When people ask, "What is Drupal?" there is a popular response in the Drupal world:
- it is a content management system
- it is a content management framework
- it is a community
The hardest part to describe, at least to a techie like me, is the community part. But the best way to understand the uniqueness of the Drupal community is to attend a DrupalCon or DrupalCamp. So after DrupalCamp Austin I decided to write down the community-isms (that's a word I just made up to mean community embodying events) from the past weekend. This post is for anyone, Drupaler or not, that hasn't fully experienced the Drupal community. For those who have, it's just a fun wrap-up of the camp.
Saturday started at 9:30 with Todd Nienkerk from Four Kitchens doing the "Welcome to DrupalCamp Austin" talk. Four Kitchens along with Tim Hamilton at Praxent and Lynn Bender, organizer of Geek Austin, organized the camp. One important thing to realize is camps are a lot of work for not a whole lot of money. Actually, no money. You do it because you want to build the community...and maybe because you want to share beers with 308 other Drupalistas. So thanks guys for organizing a great camp! Next was Jeff Robbins from Lullabot showing off all the great blue chip sites built in Drupal. It's amazing that all three of the top recording labels in the U.S. are now building their artists sites in Drupal. After Jeff's talk, I bumped into Greggles from GVS who had flown down from Colorado. The previous afternoon we had launched the 3rd rendition of our iSite Essentials distribution, now called Open Enterprise and put up a demo site. Greg is a world renowned expert in security. He had already looked at the distro and the demo site. He gave us a few pointers on things we overlooked in our rush to Austin. Thanks to Greggles, we got them fixed. So we got a security audit and we didn't even have to ask. That's well worth the price of admission, which was only $30 - so it was worth way more than that! In case you didn't know, the Drupal security team not only tirelessly works to keep Drupal core secure, they also oversee security on the 6000+ contributed modules. But apparently they are even going the extra mile to check demos on 3rd party sites and did it overnight. That's dedication - and a great example of how the Drupal community works. I caught Chris Sloan's presentation on Cool Drupal modules, had lunch, and then gave my presentation on Building Online Leaders at 2:30. At 3:30 I went to Jakob Persson's Getting Early Estimates Right. Jakob flew in from Sweden to teach us about agile estimating and about NodeOne's distribution NodeStream, which is apparently pretty cool, because Chris Sloan couldn't stop talking about it for a half an hour...but back to the agile thing. There are two things I find fascinating about the Drupal community. The first is that virtually all of the established Drupal shops use agile methodologies. Agile is a far superior way to build websites. It does require discipline and resolve as it stands in stark contrast, even seeming counter-intuitive, to traditional development methodologies that still dominate the majority of web development. The community seems to have committed to not just a great CMS but a higher integrity development methodology. The second element I love about the Drupal community is their willingness to share, not just technology knowledge, but also business knowledge that most outsiders would consider trade secrets. Most realize that in Drupal we grow as a community; technology, methodologies, business and otherwise. Agencies share their insight freely with each other and with the freelancers and smaller shops helping to assure that Drupal projects get successfully deployed at all levels. This brings me to Best Practices for Running a Drupal-based Business panel. This session featured founders of six of the top Drupal shops; Ben Finklea of Volacci, Dave Terry of Mediacurrent, Jeff Walpole of Phase 2, Michael Caccavano of TreeHouse, and Glenn Hilton of ImageX Media. It was moderated by Ron Huber of Achieve Internet. Again, a generous sharing of insight and secrets to ensure other shops excel. After that session I walked out to find David Strauss at the center of a 40 or so impromptu session about Drupal 7. When David Strauss talks, people listen. Not many understand, but they listen. Later that night we hit the Dog and Duck. Talked to a lot of people about their various projects. I shared some beers with Ron Huber, Mike Caccavano and Glenn Hilton. Great company, and apparently, I am now going to SandCamp. San Diego rather than Dallas in January, hmm. Not a lot of arm twisting required, but I appreciated Ron's effort nonetheless.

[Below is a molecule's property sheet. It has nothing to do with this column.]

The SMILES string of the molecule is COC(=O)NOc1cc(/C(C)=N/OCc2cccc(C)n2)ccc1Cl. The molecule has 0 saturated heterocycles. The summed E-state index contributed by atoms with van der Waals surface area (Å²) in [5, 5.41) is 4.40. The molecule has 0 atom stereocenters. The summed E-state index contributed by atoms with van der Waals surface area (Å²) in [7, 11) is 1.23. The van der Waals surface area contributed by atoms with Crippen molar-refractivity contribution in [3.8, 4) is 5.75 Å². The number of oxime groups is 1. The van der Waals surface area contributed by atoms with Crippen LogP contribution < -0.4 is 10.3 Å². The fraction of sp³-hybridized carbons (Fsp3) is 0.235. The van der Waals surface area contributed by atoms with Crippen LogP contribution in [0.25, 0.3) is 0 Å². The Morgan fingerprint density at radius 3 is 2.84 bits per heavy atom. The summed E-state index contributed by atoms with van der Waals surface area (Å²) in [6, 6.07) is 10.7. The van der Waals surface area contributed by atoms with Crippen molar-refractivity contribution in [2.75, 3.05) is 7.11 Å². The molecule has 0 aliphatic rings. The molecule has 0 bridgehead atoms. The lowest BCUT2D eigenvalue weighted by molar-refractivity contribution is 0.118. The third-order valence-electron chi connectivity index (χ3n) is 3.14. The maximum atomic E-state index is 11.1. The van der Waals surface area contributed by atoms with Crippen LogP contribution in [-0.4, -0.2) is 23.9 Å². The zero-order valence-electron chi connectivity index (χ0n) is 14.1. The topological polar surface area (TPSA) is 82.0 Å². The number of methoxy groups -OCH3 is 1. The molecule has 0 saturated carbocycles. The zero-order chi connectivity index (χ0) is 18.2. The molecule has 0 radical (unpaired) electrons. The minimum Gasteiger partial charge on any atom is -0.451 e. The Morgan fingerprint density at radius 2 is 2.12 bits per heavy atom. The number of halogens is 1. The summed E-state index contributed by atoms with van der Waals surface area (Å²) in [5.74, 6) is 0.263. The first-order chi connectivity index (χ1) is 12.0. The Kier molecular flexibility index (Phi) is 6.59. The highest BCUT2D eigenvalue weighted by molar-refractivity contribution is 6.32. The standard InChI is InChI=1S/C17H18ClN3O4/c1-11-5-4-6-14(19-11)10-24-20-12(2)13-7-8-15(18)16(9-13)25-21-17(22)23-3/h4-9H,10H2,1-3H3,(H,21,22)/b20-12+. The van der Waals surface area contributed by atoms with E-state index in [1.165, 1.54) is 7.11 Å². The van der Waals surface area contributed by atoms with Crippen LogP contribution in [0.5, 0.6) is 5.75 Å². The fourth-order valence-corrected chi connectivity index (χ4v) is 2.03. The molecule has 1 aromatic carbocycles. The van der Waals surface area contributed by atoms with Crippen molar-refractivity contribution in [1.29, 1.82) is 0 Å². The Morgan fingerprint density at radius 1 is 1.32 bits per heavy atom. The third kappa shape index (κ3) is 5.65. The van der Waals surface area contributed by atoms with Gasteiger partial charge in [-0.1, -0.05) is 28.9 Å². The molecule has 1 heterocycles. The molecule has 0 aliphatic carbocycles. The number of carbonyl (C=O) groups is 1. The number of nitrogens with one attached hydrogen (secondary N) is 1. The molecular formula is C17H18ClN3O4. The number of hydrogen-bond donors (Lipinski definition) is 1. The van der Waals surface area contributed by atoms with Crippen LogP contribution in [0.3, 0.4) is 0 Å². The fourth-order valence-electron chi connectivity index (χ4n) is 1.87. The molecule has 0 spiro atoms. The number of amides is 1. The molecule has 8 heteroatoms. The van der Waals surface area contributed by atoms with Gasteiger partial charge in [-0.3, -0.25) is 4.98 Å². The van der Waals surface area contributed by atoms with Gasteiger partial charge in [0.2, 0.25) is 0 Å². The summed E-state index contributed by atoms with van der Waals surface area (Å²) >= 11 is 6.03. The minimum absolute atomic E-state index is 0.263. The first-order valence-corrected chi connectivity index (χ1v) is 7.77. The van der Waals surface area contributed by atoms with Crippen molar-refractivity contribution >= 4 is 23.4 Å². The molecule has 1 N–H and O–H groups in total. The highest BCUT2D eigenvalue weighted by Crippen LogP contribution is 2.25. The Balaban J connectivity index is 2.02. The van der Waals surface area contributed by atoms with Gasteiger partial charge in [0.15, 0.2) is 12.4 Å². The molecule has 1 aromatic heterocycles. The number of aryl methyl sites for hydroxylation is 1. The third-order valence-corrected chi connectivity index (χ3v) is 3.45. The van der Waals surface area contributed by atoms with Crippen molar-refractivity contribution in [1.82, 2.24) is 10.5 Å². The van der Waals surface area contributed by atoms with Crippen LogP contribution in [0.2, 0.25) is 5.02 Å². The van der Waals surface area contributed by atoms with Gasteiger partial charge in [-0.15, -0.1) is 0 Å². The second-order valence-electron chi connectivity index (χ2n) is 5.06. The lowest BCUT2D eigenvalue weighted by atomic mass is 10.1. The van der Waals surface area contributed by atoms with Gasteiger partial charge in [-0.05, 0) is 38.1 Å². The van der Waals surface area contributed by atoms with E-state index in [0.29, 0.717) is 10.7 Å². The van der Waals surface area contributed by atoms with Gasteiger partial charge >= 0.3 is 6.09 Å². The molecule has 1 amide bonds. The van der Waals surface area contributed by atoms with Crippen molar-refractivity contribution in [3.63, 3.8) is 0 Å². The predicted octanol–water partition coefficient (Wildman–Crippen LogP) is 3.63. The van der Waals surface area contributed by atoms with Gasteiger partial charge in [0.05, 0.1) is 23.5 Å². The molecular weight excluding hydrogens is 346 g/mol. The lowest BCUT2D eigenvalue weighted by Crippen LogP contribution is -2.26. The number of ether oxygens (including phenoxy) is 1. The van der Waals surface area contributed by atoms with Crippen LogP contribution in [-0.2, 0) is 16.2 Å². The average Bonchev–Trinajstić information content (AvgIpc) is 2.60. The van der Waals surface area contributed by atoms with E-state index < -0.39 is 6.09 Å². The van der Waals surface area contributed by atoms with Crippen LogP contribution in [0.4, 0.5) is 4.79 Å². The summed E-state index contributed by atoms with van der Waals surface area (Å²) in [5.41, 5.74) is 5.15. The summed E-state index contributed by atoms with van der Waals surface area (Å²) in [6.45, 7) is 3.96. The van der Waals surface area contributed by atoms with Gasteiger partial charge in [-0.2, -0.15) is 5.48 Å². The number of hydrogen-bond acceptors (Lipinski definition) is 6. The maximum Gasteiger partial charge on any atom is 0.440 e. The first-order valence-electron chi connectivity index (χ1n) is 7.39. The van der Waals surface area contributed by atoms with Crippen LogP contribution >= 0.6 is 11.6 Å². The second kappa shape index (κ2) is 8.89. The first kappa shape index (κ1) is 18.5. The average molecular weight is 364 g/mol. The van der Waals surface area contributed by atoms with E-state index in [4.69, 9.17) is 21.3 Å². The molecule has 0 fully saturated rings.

Ben Finklea kicked off the day with his Building a Strong, Profitable Drupal Business. It had been a year since the last time I saw this talk. Ben has always been a good presenter but he outdid himself this time, sharing some great insight about what works at Volacci. It was a tough decision on the 12:00 sessions but I had to go with Kieran's Integrating Drupal into the Enterprise Architecture. What I thought was going to be a tech talk turned into a highly inspiring call-to-arms for empowering the enterprise with Drupal. Kieran made it quite clear that Drupal iscrossing the chasm. Ubiquitous enterprise deployment is the key for majority adoption and it is up to all those in the community to fuel the charge. It is a very powerful movement to be a part of. At 2:30, I presented Secret Weapons for Driving More Traffic and Visitor Engagement. For the last session was planning to go to Usability Testing in the Wild and on the Cheap but accidentally walked into Transcending SQL in Drupal 7. I had learning about NoSQL on my to-do list, so I decided to stay. It was very technical and chx (Karoly) has quite the accent. Normally this translates into a dry talk, however Chx was very passionate and funny. I learned a lot about the history and failures of SQL as a standard and the NoSQL standards that are emerging. I finished off the weekend with dinner at Salt Lick with some of the gang. The perfect ending to a perfect weekend, except Salt Lick was 25 miles the wrong direction. I didn't get back to Dallas until 1:00 am. The DrupalCamp Austin guys definitely set the bar high. We will have to elevate our game here in Dallas next year.